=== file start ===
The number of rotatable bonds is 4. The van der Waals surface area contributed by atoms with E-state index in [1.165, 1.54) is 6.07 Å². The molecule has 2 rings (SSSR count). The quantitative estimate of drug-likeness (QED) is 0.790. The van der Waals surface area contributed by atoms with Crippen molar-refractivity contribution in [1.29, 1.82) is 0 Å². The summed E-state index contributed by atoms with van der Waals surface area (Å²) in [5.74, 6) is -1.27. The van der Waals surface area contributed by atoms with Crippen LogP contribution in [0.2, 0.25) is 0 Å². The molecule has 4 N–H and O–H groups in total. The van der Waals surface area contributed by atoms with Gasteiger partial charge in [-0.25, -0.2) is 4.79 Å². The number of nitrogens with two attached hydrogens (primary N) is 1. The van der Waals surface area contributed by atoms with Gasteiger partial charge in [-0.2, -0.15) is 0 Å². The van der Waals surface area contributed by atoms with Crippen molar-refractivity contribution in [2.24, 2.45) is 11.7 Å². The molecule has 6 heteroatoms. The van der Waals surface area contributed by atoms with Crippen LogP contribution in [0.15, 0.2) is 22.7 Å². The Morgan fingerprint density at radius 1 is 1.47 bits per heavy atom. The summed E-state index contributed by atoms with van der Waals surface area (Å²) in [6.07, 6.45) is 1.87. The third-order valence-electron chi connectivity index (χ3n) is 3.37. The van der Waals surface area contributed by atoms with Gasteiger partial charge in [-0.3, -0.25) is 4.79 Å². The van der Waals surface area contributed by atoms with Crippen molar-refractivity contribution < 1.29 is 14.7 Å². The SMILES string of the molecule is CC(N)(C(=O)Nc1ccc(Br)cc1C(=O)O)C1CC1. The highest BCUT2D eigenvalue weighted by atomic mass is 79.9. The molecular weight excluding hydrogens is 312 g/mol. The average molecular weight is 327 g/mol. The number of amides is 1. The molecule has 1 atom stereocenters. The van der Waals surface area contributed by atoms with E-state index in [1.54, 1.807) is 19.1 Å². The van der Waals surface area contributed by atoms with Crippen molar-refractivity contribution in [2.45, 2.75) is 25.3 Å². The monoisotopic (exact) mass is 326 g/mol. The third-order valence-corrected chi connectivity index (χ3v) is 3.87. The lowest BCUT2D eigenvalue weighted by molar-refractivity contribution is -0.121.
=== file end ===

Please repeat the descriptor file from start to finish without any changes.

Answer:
The number of rotatable bonds is 4. The van der Waals surface area contributed by atoms with E-state index in [1.165, 1.54) is 6.07 Å². The molecule has 2 rings (SSSR count). The quantitative estimate of drug-likeness (QED) is 0.790. The van der Waals surface area contributed by atoms with Crippen molar-refractivity contribution in [1.29, 1.82) is 0 Å². The summed E-state index contributed by atoms with van der Waals surface area (Å²) in [5.74, 6) is -1.27. The van der Waals surface area contributed by atoms with Crippen LogP contribution in [0.2, 0.25) is 0 Å². The molecule has 4 N–H and O–H groups in total. The van der Waals surface area contributed by atoms with Gasteiger partial charge in [-0.25, -0.2) is 4.79 Å². The number of nitrogens with two attached hydrogens (primary N) is 1. The van der Waals surface area contributed by atoms with Gasteiger partial charge in [-0.2, -0.15) is 0 Å². The van der Waals surface area contributed by atoms with Crippen molar-refractivity contribution in [2.24, 2.45) is 11.7 Å². The molecule has 6 heteroatoms. The van der Waals surface area contributed by atoms with Crippen LogP contribution in [0.15, 0.2) is 22.7 Å². The Morgan fingerprint density at radius 1 is 1.47 bits per heavy atom. The summed E-state index contributed by atoms with van der Waals surface area (Å²) in [6.07, 6.45) is 1.87. The third-order valence-electron chi connectivity index (χ3n) is 3.37. The van der Waals surface area contributed by atoms with Gasteiger partial charge in [-0.3, -0.25) is 4.79 Å². The van der Waals surface area contributed by atoms with Crippen molar-refractivity contribution < 1.29 is 14.7 Å². The SMILES string of the molecule is CC(N)(C(=O)Nc1ccc(Br)cc1C(=O)O)C1CC1. The highest BCUT2D eigenvalue weighted by atomic mass is 79.9. The molecular weight excluding hydrogens is 312 g/mol. The average molecular weight is 327 g/mol. The number of amides is 1. The molecule has 1 atom stereocenters. The van der Waals surface area contributed by atoms with E-state index in [1.54, 1.807) is 19.1 Å². The van der Waals surface area contributed by atoms with Crippen molar-refractivity contribution in [2.45, 2.75) is 25.3 Å². The monoisotopic (exact) mass is 326 g/mol. The third-order valence-corrected chi connectivity index (χ3v) is 3.87. The lowest BCUT2D eigenvalue weighted by molar-refractivity contribution is -0.121.